Dancer From the Dance by Andrew Holleran
The Great Gatsby meets the interesting period of the post-Stonewall, pre-AIDS New York gay scene. A group of pretentious, hedonistic gay men spend all their time partying, pining, and being emotionally hollow. The prose is lush and paints an evocative picture of this particular slice of gay cultural history. I have no doubt that at the time of its publication in 1978, this would have been a rather groundbreaking novel. However, I simply want more out of LGBTQ fiction than just… being about gay people. The characters are not likeable, there are a lot of racist and misogynistic sentiments that characters expressed (unchallenged by the narrative), and the whole thing feels excessively hedonistic to no real end. I get why people like this, and I get why it’s always included on lists of must-read gay literature, but if we’re going to get into stories about pretentious gay hedonists I want something with grit and texture like Alan Hollinghurst’s spectacularly self-indulgent and thoroughly enjoyable The Line of Beauty.
Silver Girl by Elin Hilderbrand
In Elin Hilderbrand’s world, everything that happened to you in high school is of the utmost importance when you’re 50; everyone is nominally “liberal” but it’s perfectly acceptable to struggle for years to accept that your child is gay, leading to a three-year rift between you; when your boyfriend of six months gets you pregnant and tells you, against your desires, that he’s “not okay with you killing one of God’s creations”, you have the baby and spend thirty years married to him until he dies of brain cancer; and there is not a single problem that cannot be solved by a summer on Nantucket. I’m not sure I want to live in this world. Well, I wouldn’t mind the last part, because I know my problems are easily solvable considering what our two protagonists, estranged best friends Meredith Delinn and Connie Flute, are enduring. Meredith’s husband has just been sentenced to 150 years in federal prison after being found guilty of the worst financial crime of all time. (Think Bernie Madoff, the obvious inspiration for this story.) Meredith and her oldest son are both under investigation as well, and, sick of the public scrutiny, she begs Connie to spend the summer at Connie’s summer home on Nantucket. Connie has her own problems: she’s still grieving over the loss of her husband, and she’s estranged from her only child.
Now, let me be clear. This is a fluffy beach read, and that’s how I’m evaluating it. A work of literary genius it is not. But a solid, engaging bit of light reading perfectly suited to a vacation? It is certainly that, despite its questionable politics. The story is juicy, the characters have more depth than the genre requires, and the descriptions of Nantucket are compelling. It’s overwritten in many places and generally nothing to write home about style-wise, but the story itself is fun and it’s compulsively readable. This is the third Hilderbrand novel I’ve read, and I can’t deny that she knows how to come up with an interesting premise and surprisingly well-developed characters. Sure, the endings are always predictable, tidy in the most unrealistic way; sure, it’s a stretch to feel sorry for a woman who falls from extreme wealth into the horrors of an upper middle-class life; sure, some of the social views displayed are questionable. But when you’re literally sitting on a beautiful beach looking out at the beautiful water, this is the kind of book you want to read. (Well, maybe you don’t. I do.)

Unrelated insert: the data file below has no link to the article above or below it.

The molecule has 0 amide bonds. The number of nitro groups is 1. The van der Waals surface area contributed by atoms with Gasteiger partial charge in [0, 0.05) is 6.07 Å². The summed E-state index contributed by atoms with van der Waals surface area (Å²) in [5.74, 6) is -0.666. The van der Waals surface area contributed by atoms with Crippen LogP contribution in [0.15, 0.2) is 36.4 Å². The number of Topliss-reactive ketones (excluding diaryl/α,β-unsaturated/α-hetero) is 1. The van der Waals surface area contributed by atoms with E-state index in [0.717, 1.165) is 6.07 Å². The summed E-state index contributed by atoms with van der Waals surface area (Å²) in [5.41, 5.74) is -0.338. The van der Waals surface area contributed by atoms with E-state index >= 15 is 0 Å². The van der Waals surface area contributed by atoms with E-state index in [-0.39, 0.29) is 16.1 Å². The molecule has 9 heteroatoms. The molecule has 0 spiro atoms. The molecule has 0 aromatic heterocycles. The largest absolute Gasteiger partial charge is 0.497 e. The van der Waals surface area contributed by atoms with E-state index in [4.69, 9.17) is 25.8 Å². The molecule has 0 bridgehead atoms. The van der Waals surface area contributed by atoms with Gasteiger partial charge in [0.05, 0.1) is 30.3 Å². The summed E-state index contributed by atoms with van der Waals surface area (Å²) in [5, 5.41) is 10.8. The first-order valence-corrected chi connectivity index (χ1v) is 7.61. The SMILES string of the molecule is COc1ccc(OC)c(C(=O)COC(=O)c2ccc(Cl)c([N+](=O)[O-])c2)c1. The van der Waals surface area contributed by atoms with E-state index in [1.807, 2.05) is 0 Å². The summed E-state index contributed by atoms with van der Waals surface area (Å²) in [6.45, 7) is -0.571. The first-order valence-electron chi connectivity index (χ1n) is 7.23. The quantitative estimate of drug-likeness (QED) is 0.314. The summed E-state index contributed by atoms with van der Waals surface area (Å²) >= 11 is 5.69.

Everything Here is Beautiful by Mira T. Lee
Sisters Miranda and Lucia Bok couldn’t be more different. Miranda, the older sister, has always been sensible and practical out of pure necessity, while Lucia is a free spirit. Following a sudden marriage, Lucia begins hearing voices, and is eventually hospitalized with schizoaffective disorder. The relationship between the sisters is troubled but loving and very believable. Lucia’s illness is treated compassionately; she is depicted as competent, passionate, intelligent, sensitive, capable of loving and being loved. The scope of the book is fairly wide in time, setting, and theme, but the pacing never felt rushed. There’s a lot of exploration of immigration, what it means to belong, the inescapability of family ties, what responsibility we have to those we love. I wasn’t a huge fan of the way the novel shifted between first and third person narration, which felt jarring and unnecessary. I also wanted to spend more time with Yonah, Lucia’s kindhearted, larger-than-life first husband. Generally, though, I think this is a tender, realistic, empathetic portrayal of an incredibly stigmatized mental illness. (Between this and All My Puny Sorrows, it’s been a good month for books about sisters navigating the devastating effects of mental illness.)
My favourites this month were All My Puny Sorrows and Before I Was a Critic I Was a Human Being, if you couldn’t tell.
August will probably be fairly busy for me, so I’m trying to really focus on reading in July. I do have a few (very) hefty books in my to-read stack, so we’ll have to see just how much progress I make! Regardless, I’m doing really well and truly enjoying reading this year.